One of the common applications for text analytics is for analysing customer sentiment, through determining the adjectives and other descriptive terms that consumers use when discussing brands and products.

Much of this capability was pioneered by Massachusetts-based company, Lexalytics. CEO, Jeff Catlin, believes his firm was the first to offer a sentiment analytics capability when it launched in 2004, thanks to its focus on analysing natural language.

“The first market that was a strong pick up was marketing, for what has become known as social listening, and particularly in sentiment analysis,” Catlin says. “Historically, we were a company that provided a lot of the backend technology to the social listening providers – the Sprinklrs and the HootSuites and all those guys.”

While the technology is constantly improving, Catlin and others readily concede there are many tasks where it can’t do the job as well as a human.

“I’m not sure we are ever going to be all the way there – it is a really hard problem,” he says. “And you know how hard the problem is when humans can’t do it.

“The way you do actually measure the accuracy of sentiment is what’s called inter-rater agreement, which means you have humans read something and you ask them if it is good or bad. If you can get them to agree nine out of 10 times, you are doing great. But the fact is well trained humans can’t agree more than nine out of 10 times.”

Where the machines do shine, however, is in the volume of words they can analyse – something no commercially-viable team of people can match. And on the accuracy front, companies such as Lexalytics have developed domain-specific variations for industries such as airlines, hotels and pharmaceuticals.

“That gets accuracy up within three to five points of humans,” Catlin says, adding that the stage of development will be around emotional measurement.

“In contact centre conversations, ’disappointed’ is not nearly the same thing as ‘angry’. But if they can figure out that you are angry, they can route the calls differently, because the likelihood of a churn is very high. That is more than sentiment, because you can measure impact from it.”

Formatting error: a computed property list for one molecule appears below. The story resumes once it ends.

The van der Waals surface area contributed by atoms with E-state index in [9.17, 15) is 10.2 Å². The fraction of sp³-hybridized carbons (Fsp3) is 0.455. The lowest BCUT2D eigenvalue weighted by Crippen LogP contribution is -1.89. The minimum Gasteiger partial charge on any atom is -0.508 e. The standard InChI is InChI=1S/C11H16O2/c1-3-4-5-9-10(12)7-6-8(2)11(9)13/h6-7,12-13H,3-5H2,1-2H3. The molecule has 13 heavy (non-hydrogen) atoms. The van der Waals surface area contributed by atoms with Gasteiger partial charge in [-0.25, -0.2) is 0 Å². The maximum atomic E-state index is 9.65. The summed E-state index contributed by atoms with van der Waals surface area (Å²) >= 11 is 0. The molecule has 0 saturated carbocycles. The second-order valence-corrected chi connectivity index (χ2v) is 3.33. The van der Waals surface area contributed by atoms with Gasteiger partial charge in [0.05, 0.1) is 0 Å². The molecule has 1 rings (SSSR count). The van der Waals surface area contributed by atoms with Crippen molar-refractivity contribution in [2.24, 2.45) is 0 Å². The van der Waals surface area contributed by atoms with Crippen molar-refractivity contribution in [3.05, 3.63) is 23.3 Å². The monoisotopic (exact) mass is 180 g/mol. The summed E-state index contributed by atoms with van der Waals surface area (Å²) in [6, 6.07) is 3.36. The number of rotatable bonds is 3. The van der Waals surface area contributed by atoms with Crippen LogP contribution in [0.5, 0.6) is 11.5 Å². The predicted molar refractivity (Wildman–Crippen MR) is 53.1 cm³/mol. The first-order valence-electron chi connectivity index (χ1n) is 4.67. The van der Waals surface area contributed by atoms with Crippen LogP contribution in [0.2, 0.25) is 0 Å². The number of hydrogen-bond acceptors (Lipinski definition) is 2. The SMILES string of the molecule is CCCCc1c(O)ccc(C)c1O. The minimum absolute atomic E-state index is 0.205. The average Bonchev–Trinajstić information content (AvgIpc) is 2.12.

Those capabilities have been enhanced further through the use of machine learning, to allow the software to self-tune its accuracy based on feedback.

In recent years, Catlin has seen clients increasingly use the technology as an early warning system to determine when sentiment might be turning. The rise of social media has meant that bad news can travel fast – often spreading far and wide before the organisation affected is even aware of it.

“We’ve got customers like Microsoft that are very worried about missing things particularly racial or sexist, for instance,” he says. “There are a thousand ways to be racially insensitive. The technology is getting better at synonym resolution, and the software learns more and more of them.

“You can feed it data and try and make it be racially insensitive. And that is where machine learning really shines.”

Ultimately, Catlin believes the technology will expand range of factors a marketer can monitor.

“Marketers are currently very much built around knowing things they know they want to know,” Catlin says. “They don’t do so much ‘tell me what I need to know’, or unguided discovery. That technology is getting quite a bit better.”

The power of combining data

While text analytics can reveal a treasure trove of information about what customers say, its power can be amplified further when combined with other data sources. According to SAS’s Frost, clients in the past 12 months have begun realising text only provides part of the client story.

“What we are seeing is organisations now using text as one of the assets and combining it with other information,” Frost says. “The CMO role is evolving and the CMO is now being asked to be the purveyor of all insights for customers. They are being forced more and more to have a holistic view of the customer and to provide these capabilities into the sales team.”

It is in interactions with the sales team where these capabilities of combining text and other forms of customer data might prove most useful, Frost added.

“When you rang that call centre, they already had a position on whether you are a churn risk or an upsell/cross sell opportunity, or somewhere in the middle,” he says. “They can combine that with what you are saying and what the agent is saying and look and see if the conversation is moving towards or away from a sale, or towards or away from a churn, and prompt the agents in real time.”